Metastatic Breast Cancer Alliance Launches New Public Awareness Campaign Focusing on Lack of Understanding of Metastatic Breast Cancer
The new social media campaign, #MetastaticSayIt, aims to educate the public about metastatic breast cancer and how it differs from early stage breast cancer
PR Newswire, New York, NY (October 13, 2015)
Today, on National Metastatic Breast Cancer Awareness Day, October 13, the Metastatic Breast Cancer Alliance launches a new public awareness campaign to encourage people to spread the word about metastatic breast cancer on social media. The campaign, #MetastaticSayIt, aims to increase the public’s understanding of the difference between early stage breast cancer and metastasis.
#MetastaticSayIt addresses the findings of a 2014 Pfizer-sponsored study which found that more than 60% of the general public knew little to nothing about metastatic breast cancer. More than 2,000 adults were surveyed for this study, and the results issued a public call-to-action to expand the breast cancer dialogue to include metastatic disease.
The Metastatic Breast Cancer Alliance, the largest breast cancer coalition of its kind, represents more than 35 cancer organizations working together to improve the length and quality of life for people living with metastatic breast cancer; advance progress in scientific research; and build the public’s general understanding of the disease and how a metastatic diagnosis differs from early stage breast cancer.
People living with metastatic breast cancer often feel isolated, stigmatized and at fault for their diagnosis. Myths and stigmas about metastatic breast cancer have a very real negative financial, social and emotional impact for patients and their families. While 20-30% of those diagnosed with early stage breast cancer will go on to develop metastatic disease, and metastatic breast cancer claims the lives of 40,000 women and some men in America every year, awareness remains low.
“This social media campaign, starring real people living with metastatic breast cancer, is an important first step in educating people about the disease,” stated Marc Hurlbert, PhD, Alliance Chairman. “The public has a limited knowledge of what ‘metastatic’ means in relation to breast cancer. Sadly, many breast cancer initiatives do not focus on the metastatic community. People living with the disease are frustrated by a lack of knowledge of metastatic breast cancer.”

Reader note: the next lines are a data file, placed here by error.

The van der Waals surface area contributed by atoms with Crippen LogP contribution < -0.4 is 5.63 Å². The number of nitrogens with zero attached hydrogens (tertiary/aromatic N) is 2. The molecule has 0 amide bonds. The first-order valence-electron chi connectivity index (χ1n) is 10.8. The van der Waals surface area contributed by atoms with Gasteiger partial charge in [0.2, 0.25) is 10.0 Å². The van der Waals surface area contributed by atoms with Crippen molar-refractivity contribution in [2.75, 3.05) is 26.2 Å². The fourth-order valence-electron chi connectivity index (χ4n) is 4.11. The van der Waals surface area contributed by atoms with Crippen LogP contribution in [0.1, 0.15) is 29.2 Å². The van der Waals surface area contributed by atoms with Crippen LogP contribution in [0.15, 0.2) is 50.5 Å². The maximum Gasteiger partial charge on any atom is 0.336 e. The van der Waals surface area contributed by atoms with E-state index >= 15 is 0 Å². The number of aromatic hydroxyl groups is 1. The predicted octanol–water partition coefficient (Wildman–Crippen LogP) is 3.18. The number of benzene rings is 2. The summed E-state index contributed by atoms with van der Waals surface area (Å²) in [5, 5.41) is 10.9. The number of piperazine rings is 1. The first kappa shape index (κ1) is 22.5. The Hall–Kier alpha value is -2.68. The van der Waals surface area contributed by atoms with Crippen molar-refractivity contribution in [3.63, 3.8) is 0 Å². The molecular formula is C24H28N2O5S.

“Working with the Alliance to create this social media campaign was very important to us,” said Michael Schreiber, President, AgencyRx. “So many patients die from metastatic breast cancer, and yet many people have never heard the word, or said the word, including people diagnosed with breast cancer. People don’t know that when someone dies from breast cancer, 99% of the time they die from metastatic breast cancer. Social media is a powerful way for encouraging people to talk to each other and spread the word.”
Three Ways To Get Involved:
- Watch and share the META-WHAT video on your social channels with #MetastaticSayIt.
- Record yourself saying the tongue-twister - Meta-What Meta-Who Meta-Me Meta-You, - upload to your social channels, use #MetastaticSayIt and tag 5 five friends to make their own version!
- Read more about the “#MetastaticSayIt” campaign and catch up on real patient stories by visiting www.mbcalliance.org/metastaticsayit/
About Metastatic Breast Cancer
- Metastatic Breast Cancer, also referred to as Stage IV, currently has no cure and treatment is life-long, with patients switching from one treatment to the next after each fails to control the cancer.
- October 13 is National Metastatic Breast Cancer Awareness Day, which recognizes patients who are often forgotten and may feel isolated during October.
About the Metastatic Breast Cancer Alliance The Metastatic Breast Cancer Alliance was formed in October 2013, and in 2015 includes 35 of the leading cancer charities, advocacy groups, pharmaceutical industry partners and individual advocates. The Alliance vision is to transform and improve the lives of people living with metastatic breast cancer. More information is available at http://www.MBCAlliance.org/.